Psychology and Gender

7 min readOct 13, 2022


The most beautiful man (at least in his own eyes) - “Portrait of Louis XIV” by Hyacinthe Rigaud

Sorry About the Genetics Article

In the article “Genetics and Gender,” the title ties together the scientific study of genetics with the less obvious word gender. At the conclusion, however, I deferred discussion of gender to another article. I admit that there was a “clickbait-y” aspect to the title; I apologize for toying with your emotions like a house cat with a cricket. (That said, it could have been much worse — I could have made the subtitle “#3 will fill your pants as you quiver in semiconscious rapture.” You’re welcome.)

To summarize, the last article discussed how physical traits are passed from a parent organism to a child organism. Genetics is responsible for the biochemistry of an organism, the structure that it takes, and its continued operation and maintenance. These are extremely important aspects of an organism, and where scientists had focused their attention as the study of genetics was developed. Frankly, it made sense.

Sex in the Nuclear Age

As molecular biology ramped into a science all its own, the world was certainly different from what we see when we look around us today. It was the late 1940s and early 1950s. Humanity was still recovering from World War II, the global economy was expanding at a rapid pace, and science had taken center stage. After all, it was science that won the war: humans had split the atom, discovered how the Universe worked, and developed enormous bombs with this divine knowledge. Now humanity was turning its eyes to the heavens, building rockets, showcasing studious-looking men in white lab coats doing things the Average Joe would never understand.

It seemed natural to view the world as only science. Those studious-looking men had proved that humans could do anything, understand anything, control everything. The human organism was shown to be a bag of chemicals that — given enough time and grant money — could be mapped out and rebuilt into a Space-Age dream, complete with robotic arms and legs to help carry the groceries.

To be fair, this was also the time of the Pet Rock and the Slinky. Humanity and science — despite the exhortations — could still be fallible. It turned out that people existed who did not fall neatly into the definition of sex that genetics provided. The two clean and clear bins of XX and XY chromosomes could not explain what came to be called intersex characteristics[1] — physical traits presenting in a body from one bin that (according to genetics) should be found in the opposite bin. What was more troubling to science were people with more subtle traits, who (according to genetics) were supposed to belong in one bin but clearly did not act or feel as if they did.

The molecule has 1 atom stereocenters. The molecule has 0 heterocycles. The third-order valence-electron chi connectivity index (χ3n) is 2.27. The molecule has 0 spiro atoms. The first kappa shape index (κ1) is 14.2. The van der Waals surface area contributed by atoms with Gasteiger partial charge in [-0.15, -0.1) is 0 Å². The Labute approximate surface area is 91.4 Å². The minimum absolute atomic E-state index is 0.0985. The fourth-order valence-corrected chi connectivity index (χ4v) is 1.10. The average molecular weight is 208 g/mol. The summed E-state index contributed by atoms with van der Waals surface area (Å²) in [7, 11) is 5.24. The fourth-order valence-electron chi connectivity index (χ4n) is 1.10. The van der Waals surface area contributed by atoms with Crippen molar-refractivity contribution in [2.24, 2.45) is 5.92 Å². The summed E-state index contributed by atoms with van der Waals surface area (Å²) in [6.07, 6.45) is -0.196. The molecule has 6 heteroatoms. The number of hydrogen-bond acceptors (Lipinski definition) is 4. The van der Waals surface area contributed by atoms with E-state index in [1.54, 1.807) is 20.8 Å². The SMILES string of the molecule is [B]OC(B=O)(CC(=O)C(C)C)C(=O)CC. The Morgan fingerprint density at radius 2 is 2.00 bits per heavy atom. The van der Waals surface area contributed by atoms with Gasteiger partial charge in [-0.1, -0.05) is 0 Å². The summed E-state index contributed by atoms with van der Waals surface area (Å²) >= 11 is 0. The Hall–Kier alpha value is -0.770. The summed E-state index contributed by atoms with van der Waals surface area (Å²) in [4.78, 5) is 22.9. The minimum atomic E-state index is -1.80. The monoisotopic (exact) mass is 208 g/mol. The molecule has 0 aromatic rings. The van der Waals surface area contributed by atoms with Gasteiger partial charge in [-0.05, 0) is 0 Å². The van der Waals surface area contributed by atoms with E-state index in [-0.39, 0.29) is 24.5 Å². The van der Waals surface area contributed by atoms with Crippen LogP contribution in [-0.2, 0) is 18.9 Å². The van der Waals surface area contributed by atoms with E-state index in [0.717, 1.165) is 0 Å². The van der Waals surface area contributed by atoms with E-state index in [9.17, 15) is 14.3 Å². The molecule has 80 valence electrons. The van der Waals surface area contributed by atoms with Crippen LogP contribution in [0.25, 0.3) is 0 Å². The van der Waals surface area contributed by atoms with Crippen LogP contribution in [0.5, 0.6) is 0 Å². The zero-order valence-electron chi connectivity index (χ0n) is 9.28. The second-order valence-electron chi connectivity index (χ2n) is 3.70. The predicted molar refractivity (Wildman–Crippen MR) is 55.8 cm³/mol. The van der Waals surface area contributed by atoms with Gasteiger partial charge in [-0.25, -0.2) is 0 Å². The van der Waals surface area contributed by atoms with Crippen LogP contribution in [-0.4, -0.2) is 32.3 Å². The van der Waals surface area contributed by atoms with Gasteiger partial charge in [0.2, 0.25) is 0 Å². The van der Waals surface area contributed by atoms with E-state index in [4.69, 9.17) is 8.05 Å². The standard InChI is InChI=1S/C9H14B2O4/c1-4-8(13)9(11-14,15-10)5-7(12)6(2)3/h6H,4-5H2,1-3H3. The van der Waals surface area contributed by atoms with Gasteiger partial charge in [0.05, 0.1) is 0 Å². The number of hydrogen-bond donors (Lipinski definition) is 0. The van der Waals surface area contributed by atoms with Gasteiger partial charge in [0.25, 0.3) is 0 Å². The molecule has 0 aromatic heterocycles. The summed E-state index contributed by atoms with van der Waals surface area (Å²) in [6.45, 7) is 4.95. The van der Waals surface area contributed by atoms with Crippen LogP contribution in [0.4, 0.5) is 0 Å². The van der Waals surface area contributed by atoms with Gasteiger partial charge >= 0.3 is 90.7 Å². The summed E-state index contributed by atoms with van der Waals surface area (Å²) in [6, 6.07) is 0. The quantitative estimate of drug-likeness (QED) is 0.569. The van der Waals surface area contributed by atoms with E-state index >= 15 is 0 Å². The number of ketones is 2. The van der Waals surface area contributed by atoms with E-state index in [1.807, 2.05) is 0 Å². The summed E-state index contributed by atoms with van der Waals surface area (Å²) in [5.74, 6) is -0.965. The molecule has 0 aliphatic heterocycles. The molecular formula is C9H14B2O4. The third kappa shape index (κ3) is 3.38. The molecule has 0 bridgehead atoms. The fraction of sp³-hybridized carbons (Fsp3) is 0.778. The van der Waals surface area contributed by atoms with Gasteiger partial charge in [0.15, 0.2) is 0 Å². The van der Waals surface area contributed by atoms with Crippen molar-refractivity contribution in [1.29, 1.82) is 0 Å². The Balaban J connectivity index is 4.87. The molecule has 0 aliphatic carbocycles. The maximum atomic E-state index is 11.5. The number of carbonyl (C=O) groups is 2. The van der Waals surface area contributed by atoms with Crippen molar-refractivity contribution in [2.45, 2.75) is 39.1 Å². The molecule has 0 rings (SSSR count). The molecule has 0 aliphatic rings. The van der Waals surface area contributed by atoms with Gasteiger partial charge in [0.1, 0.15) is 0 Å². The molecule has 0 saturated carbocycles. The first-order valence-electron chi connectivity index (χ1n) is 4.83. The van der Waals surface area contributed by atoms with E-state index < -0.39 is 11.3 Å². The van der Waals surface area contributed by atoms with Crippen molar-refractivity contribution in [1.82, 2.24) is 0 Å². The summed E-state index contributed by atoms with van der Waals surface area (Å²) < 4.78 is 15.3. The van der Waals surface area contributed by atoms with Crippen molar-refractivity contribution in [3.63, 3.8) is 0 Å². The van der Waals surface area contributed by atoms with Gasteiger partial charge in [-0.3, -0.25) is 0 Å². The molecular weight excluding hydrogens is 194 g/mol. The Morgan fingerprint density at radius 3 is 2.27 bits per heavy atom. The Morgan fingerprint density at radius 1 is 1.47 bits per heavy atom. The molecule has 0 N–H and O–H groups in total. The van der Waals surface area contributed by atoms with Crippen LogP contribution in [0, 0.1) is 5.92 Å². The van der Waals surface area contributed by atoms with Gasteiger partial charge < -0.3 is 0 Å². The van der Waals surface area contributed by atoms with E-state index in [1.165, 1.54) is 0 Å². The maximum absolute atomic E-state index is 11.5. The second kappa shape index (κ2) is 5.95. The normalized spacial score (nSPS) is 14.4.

Some Etymology

I want to return to a point I hinted at in the last article, namely, the etymology of the word gender. The word is believed to derive from a proto-Indo-European root *gene-[2], by far predating Latin and French words from the 14th century[3]. Proto-Indo-European language (PIE) is believed to be a source for many human languages. There are word roots that appear common to languages as seemingly disparate as Hindi, Russian, and Irish Gaelic. It is believed that PIE developed into languages that span across Asia and Europe and influenced a staggering number of humans from prehistory to today.

As such, finding a root in PIE indicates an ancient concept, thought that would be found in human civilizations from the Late Neolithic Period to the Bronze Age. To reiterate, gender is believed to to derive from a proto-Indo-European root *gene-, which referred to procreation and familial or tribal identity.

This is a vital point to understand. Much of the criticism regarding the transgender experience centers around using the words sex and gender to represent identical concepts[4]. Let me restate that: the criticism of the transgender experience largely centers on the concept sex, which refers to the genetic state of an organism and its physical structure, as logically identical to the concept gender, which refers to the identity of the organism as part of a family or tribe.

To be clear, both concepts are real. Both concepts are true. Both concepts describe aspects of a human. But the two concepts are distinct from each other. Sex is real; gender is real; sex is not the same as gender. I believe that this misunderstanding stems from a common assumption today that all human characteristics may be described by science — that a studious-looking man in a lab coat can pull everything about a human out of a test tube. I go on record now to state that I disagree.

Gender as a Psychological Concept

It looks impressive to pull out etymology to make a point, but has the concept of gender as identity ever truly been expressed in scientific literature? Yes, by a psychologist named John Money as early as 1952[5]. Now, say what you will about Money — and he seems to have gone off the deep end toward the end of his turbulent life — it was important to break from a biological definition of sex to explore the idea that genetics and identity do not always match. There is a good article detailing the history of Money and his legacy by Paul John Poles; I refer you there rather than attempt to summarize.